# English Units Are Goofy

1. Jun 10, 2010

A Jigger is three mouthfuls.

A furlong is "The distance a plow team could be driven without rest."

A mile is eight furlongs.

A league is "intended to be an hour's walk."

I'm not even going to get into the mess that is the definitions for weight....

English Units

2. Jun 10, 2010

### cesiumfrog

That's why the entire world (except for Burma, Liberia and one other odd backward country) has switched to metric.

3. Jun 10, 2010

### waht

How is a quarter pound with cheese called in Europe?

4. Jun 10, 2010

Royaleeeeeee with Cheese

5. Jun 10, 2010

### waht

:rofl::rofl:

Pulp Fiction

6. Jun 10, 2010

### Staff: Mentor

What's wrong with weight? Legally and colloquially weight a measure of mass. Yes, things do get confusing when physicists try to get picky and claim that weight is a unit of force. And yes, the word 'pound' is a bit overloaded. A pound force makes a pound (mass) accelerate at one foot per second squared. At one point in time a (tower) pound of silver was worth one pound sterling (money). No problem. The mass of one pound of silver is obviously less than the mass of a pound of feathers. Avoirdupois pounds, troy pounds, tower pounds, merchant pounds, London pounds, pounds force, pound sterling, Manx pound, Jersey pound, ...; sure there are a lot of different pounds with different units, but aren't they are all rather obvious? Where exactly is this mess about with you are complaining?

7. Jun 10, 2010

You wouldn't say that's a mess?

8. Jun 10, 2010

### Staff: Mentor

Well, dang, you beat me to it. I was going to show that exact same crystal-clear diagram.

9. Jun 10, 2010

### Staff: Mentor

BTW, the diagram omits the distinction between a long ton and a short ton.

10. Jun 10, 2010

### Mech_Engineer

I definitely prefer to make all of my engineering calculations in SI due to the ease of unit handling and unambiguous nature. Be that as it may, I still can't help but "think" in inches, feet, pounds, and Fahrenheit.

... my company's engineering drawings are basically all in English (inches, feet, pounds) save for a small select few, and I can imagine what a nightmare it would be to try and "convert" all of those drawings to SI. I'm convinced the main reason the US hasn't "officially" converted to SI is because of the sheer number of companies (engineering, fabrication, assembly, etc.) that are dependent on a large database of English data/calculations/drawings.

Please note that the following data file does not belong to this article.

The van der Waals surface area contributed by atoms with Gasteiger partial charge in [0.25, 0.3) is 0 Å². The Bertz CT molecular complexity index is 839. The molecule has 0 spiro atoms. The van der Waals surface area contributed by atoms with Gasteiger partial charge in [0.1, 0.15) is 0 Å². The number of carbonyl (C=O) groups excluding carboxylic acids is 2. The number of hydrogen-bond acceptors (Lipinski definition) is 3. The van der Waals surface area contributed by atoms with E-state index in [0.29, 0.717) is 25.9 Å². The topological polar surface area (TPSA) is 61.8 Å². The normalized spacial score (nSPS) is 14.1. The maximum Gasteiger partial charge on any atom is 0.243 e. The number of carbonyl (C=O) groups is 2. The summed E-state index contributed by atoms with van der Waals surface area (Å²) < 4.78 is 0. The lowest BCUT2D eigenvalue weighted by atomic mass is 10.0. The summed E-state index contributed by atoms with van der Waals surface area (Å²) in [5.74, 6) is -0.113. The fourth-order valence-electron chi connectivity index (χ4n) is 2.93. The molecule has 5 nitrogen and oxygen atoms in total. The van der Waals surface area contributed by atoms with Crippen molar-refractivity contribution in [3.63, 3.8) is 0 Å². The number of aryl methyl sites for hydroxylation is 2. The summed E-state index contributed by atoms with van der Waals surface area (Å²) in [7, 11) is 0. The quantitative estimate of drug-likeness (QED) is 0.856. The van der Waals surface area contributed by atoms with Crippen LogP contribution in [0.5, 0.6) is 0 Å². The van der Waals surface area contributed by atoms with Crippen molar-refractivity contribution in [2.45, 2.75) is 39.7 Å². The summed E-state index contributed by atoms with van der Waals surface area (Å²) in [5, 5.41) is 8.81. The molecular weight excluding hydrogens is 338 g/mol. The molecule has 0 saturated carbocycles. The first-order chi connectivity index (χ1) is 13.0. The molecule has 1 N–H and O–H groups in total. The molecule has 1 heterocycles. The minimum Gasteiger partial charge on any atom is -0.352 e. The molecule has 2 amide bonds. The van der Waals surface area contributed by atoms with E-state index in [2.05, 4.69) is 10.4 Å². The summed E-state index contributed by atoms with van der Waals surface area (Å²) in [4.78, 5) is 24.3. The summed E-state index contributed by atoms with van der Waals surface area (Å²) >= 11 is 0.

Still, even in the US many companies do their work in SI exclusively, mainly driven by customer requirements. My opinion is that companies should strive to meet customer demands, not government regulation. If a company's customers require SI drawings and calcs, they will provide them. Simple as that.

11. Jun 10, 2010

### mgb_phys

Except for the adult entertainment market !

12. Jun 10, 2010

### leroyjenkens

7 "Avoirdupois" is equal to one "clove, nail" and 2 "clove, nail" is equal to one "Avoirdupois"?

13. Jun 10, 2010

### Jack21222

And whomever worked on that Mars lander around 11 years ago...

14. Jun 10, 2010

### Ivan Seeking

Staff Emeritus
Tell me about it. From my MG Midget

15. Jun 12, 2010

### SW VandeCarr

16. Jun 12, 2010

### Chi Meson

Not quite, Slick. One pound of force will make a pound of mass accelerate at 32.2 feet per second per second.

One needs to exert one poundal of force to accelerate one pound of mass at 1 foot per second per second.

And, of course, one poundal will accelerate one slug at 32 ft/s/s

17. Jun 12, 2010

### George Jones

Staff Emeritus

18. Jun 12, 2010

### mgb_phys

19. Jun 12, 2010

### mgb_phys

Except for speed limits, road signs, shopping and food and drink.

Screen sizes and dangly bits are still quoted in inches however

20. Jun 12, 2010

### Phrak

Metric units are goofy; base 10. How goofy is that? And what's with the dozen metric wrenches to replace 7 American Standard wrenches? Don't know? American standard is based upon the reasonable binary system, 1/8, 3/4, etc, rather than the courser decimal system.